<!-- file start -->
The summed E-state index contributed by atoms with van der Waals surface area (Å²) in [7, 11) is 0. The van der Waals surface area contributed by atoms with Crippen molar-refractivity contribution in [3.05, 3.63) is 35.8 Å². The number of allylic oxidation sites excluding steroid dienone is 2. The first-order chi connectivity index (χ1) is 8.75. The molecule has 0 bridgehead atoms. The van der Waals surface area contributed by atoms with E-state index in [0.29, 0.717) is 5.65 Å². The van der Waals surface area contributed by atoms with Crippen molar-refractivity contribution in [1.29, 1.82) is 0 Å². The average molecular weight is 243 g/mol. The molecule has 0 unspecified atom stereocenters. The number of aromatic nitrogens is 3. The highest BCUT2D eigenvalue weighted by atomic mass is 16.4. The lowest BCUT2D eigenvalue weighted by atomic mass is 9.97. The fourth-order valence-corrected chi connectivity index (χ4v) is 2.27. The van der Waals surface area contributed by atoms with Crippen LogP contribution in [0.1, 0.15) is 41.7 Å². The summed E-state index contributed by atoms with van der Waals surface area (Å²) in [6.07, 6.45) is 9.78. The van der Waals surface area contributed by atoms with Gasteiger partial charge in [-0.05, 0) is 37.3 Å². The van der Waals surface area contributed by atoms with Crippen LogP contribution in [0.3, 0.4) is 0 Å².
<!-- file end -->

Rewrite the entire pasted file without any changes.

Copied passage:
The summed E-state index contributed by atoms with van der Waals surface area (Å²) in [7, 11) is 0. The van der Waals surface area contributed by atoms with Crippen molar-refractivity contribution in [3.05, 3.63) is 35.8 Å². The number of allylic oxidation sites excluding steroid dienone is 2. The first-order chi connectivity index (χ1) is 8.75. The molecule has 0 bridgehead atoms. The van der Waals surface area contributed by atoms with E-state index in [0.29, 0.717) is 5.65 Å². The van der Waals surface area contributed by atoms with Crippen molar-refractivity contribution in [1.29, 1.82) is 0 Å². The average molecular weight is 243 g/mol. The molecule has 0 unspecified atom stereocenters. The number of aromatic nitrogens is 3. The highest BCUT2D eigenvalue weighted by atomic mass is 16.4. The lowest BCUT2D eigenvalue weighted by atomic mass is 9.97. The fourth-order valence-corrected chi connectivity index (χ4v) is 2.27. The van der Waals surface area contributed by atoms with Crippen LogP contribution in [0.1, 0.15) is 41.7 Å². The summed E-state index contributed by atoms with van der Waals surface area (Å²) in [6.07, 6.45) is 9.78. The van der Waals surface area contributed by atoms with Gasteiger partial charge in [-0.05, 0) is 37.3 Å². The van der Waals surface area contributed by atoms with Crippen LogP contribution in [0.3, 0.4) is 0 Å².